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The Self-Edited Woman

Posted 31 July 2014 by Paige Brown

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In 2004, Susan Herring and colleagues showed that “contemporary discourses about weblogs, such as those propagated through the mainstream media, in scholarly communication, and in weblogs themselves, tend to disproportionately feature adult, male bloggers.” And yet, female blog authors represent, in numbers, as great or greater a voice in the blogosphere as male bloggers. Many research studies have focused on exploring the reasons behind women’s relative lack of prominence in the blogosphere. A 2006 number-crunching analysis showed that men’s blogs... Read more

Science Blogging: Got Comments?

Posted 30 July 2014 by Paige Brown

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In a recent study of science bloggers, Merja Mahrt and Cornelius Puschmann found that the blog author very much influences the degree of commenting on his or her own blog posts. How? Through language complexity and topic selection. In a content analysis of over 200 posts at scienceblogs.com, researchblogging.org, hypotheses.org, amazings.es and scilogs.de (the German partner of SciLogs.com), these researchers found blog posts that received the most comments dealt either with common controversies (climate change, vaccinations, food safety) or political... Read more

Science Blogging that Boomerangs

Posted 27 July 2014 by Paige Brown

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“This impedes reasonable public risk communication in the long run and creates a social group of people who harbor fears and anxieties not grounded in reality, but are immune against correction.” - A Boomerang Effect of an All-Clear Message on Radiation Risk. Experts have concluded in many cases that the risks of nanotechnology, electromagnetic fields and nuclear energy are acceptable in the ways we currently use these technologies. Risks assessments of nanoparticles, for example, are typically complicated and rarely lead... Read more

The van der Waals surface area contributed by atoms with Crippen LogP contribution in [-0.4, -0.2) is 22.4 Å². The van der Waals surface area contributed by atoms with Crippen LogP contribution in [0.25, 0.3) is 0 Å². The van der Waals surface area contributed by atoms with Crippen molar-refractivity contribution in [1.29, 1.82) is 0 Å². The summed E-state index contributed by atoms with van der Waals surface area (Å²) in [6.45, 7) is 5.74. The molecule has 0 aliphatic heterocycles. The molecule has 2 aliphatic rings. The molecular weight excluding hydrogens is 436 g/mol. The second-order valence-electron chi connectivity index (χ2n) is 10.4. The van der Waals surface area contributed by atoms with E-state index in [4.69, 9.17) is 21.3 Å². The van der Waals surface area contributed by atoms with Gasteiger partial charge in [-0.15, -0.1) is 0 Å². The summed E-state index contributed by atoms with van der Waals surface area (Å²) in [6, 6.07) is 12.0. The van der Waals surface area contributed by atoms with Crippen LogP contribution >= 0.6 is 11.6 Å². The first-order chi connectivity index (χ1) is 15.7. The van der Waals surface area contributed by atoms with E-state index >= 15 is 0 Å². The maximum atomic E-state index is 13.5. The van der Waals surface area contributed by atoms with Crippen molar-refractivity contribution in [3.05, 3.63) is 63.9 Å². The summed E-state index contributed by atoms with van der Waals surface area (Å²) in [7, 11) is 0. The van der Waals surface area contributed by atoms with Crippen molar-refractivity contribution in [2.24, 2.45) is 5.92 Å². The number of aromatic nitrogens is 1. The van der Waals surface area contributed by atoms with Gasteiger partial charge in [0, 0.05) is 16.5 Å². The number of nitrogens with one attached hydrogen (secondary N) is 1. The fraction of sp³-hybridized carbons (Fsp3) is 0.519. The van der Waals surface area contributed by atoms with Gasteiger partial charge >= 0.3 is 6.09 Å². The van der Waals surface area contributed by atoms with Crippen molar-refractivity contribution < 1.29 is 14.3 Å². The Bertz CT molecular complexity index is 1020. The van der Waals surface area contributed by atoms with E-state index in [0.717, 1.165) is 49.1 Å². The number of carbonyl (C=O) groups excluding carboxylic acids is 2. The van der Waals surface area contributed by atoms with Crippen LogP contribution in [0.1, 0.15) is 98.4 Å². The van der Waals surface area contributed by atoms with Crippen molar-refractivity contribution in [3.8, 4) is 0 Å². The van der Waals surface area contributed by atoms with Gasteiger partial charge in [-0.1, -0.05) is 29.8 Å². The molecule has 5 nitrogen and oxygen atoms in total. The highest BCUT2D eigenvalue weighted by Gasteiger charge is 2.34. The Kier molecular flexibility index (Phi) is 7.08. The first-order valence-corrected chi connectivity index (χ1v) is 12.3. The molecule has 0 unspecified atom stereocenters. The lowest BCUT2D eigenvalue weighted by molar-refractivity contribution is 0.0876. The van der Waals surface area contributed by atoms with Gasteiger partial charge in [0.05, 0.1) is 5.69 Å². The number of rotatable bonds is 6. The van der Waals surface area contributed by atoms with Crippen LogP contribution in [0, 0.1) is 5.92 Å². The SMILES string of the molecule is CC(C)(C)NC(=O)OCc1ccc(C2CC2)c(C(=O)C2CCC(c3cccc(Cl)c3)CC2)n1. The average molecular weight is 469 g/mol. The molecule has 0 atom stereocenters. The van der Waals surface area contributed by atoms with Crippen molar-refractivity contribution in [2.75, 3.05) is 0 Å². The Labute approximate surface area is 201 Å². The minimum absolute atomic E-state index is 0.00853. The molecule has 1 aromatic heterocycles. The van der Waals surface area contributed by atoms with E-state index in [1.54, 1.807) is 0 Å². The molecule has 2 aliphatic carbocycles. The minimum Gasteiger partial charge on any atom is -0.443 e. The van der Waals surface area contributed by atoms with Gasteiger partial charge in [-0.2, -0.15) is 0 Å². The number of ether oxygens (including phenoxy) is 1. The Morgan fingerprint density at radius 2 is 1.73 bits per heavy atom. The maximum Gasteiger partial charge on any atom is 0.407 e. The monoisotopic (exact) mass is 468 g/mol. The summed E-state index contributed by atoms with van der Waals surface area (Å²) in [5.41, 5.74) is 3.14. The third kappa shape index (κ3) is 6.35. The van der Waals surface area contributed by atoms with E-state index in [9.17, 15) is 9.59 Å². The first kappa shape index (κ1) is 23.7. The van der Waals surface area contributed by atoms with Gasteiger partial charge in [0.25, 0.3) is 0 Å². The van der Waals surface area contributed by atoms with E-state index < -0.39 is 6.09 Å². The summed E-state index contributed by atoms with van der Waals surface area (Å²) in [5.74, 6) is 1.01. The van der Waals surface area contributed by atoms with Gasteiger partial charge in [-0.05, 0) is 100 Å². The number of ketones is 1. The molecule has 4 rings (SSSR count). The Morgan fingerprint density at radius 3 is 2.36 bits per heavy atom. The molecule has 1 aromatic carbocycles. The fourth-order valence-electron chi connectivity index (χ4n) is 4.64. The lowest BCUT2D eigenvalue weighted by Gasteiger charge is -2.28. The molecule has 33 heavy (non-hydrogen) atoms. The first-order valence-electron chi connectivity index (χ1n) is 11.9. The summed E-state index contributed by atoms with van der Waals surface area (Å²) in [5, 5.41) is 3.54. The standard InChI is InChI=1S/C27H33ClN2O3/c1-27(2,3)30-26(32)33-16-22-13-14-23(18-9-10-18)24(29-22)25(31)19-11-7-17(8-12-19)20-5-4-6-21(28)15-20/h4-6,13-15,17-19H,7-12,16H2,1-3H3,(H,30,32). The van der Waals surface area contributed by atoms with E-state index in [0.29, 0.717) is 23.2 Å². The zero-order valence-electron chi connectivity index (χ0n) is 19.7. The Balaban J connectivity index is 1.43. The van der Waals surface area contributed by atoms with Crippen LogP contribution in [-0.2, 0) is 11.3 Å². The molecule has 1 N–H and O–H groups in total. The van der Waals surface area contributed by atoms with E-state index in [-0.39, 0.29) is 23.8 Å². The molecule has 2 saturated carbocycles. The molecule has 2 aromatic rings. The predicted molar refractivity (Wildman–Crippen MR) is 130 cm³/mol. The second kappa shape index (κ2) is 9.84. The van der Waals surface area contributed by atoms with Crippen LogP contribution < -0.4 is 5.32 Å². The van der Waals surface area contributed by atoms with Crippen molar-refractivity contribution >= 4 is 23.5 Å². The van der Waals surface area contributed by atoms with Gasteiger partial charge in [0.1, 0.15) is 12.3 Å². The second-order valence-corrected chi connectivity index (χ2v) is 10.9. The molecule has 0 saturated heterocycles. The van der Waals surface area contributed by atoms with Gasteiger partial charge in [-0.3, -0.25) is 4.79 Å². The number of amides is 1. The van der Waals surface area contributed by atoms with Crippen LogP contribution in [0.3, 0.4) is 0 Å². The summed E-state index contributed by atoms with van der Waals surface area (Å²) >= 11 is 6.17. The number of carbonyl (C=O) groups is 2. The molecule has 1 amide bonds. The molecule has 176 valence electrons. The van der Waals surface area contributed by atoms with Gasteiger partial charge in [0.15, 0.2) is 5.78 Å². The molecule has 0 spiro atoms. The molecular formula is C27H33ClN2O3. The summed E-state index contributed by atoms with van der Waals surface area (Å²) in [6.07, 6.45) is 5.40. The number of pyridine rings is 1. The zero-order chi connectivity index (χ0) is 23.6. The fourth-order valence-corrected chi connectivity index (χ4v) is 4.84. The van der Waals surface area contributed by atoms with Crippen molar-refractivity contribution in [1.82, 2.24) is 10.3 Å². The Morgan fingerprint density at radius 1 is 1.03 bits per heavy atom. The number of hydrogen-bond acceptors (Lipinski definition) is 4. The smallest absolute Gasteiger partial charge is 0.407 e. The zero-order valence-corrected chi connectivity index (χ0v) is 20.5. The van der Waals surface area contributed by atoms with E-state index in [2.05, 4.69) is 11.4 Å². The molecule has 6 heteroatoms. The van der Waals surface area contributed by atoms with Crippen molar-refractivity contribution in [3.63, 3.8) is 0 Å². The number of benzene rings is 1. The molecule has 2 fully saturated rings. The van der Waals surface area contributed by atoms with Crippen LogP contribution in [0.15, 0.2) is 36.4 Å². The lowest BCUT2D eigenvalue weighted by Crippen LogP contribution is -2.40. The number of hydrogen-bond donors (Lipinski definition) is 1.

Science Blogging as… (fill in the blank)

Posted 25 July 2014 by Paige Brown

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In science writing, there’s always something new to learn, some new adventure to try. Keep a beginner’s mind, look for new adventures, and have fun. — Dan Ferber (danferber.com, @DanFerber) Today, I decided to collect science writers’ thoughts on blogging from Ed Yong’s 2010 round-up of stories on the Origins of Science Writers. I thought it would be interesting to see how the 100+ science writers who commented on Ed’s post – many now professional science writers, journalists and editors... Read more

HIV-Killing Condoms: The real story from the dendrimer who knows

Posted 24 July 2014 by Paige Brown

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  In 2005, an estimated 4.1 million people worldwide were newly infected with human immunodeficiency virus (HIV) (UNAIDS 2006). – Rupp, Rosenthal and Stanberry, 2007 Who am I? My name is SPL 7013. I am the active ingredient in those fancy new “HIV-killing condoms” you’ve been hearing about on Facebook and Twitter. The Washington Post claimed I could kill the human immunodeficiency virus (HIV) that causes AIDS. That is not true, for several reasons which I will get into later. The... Read more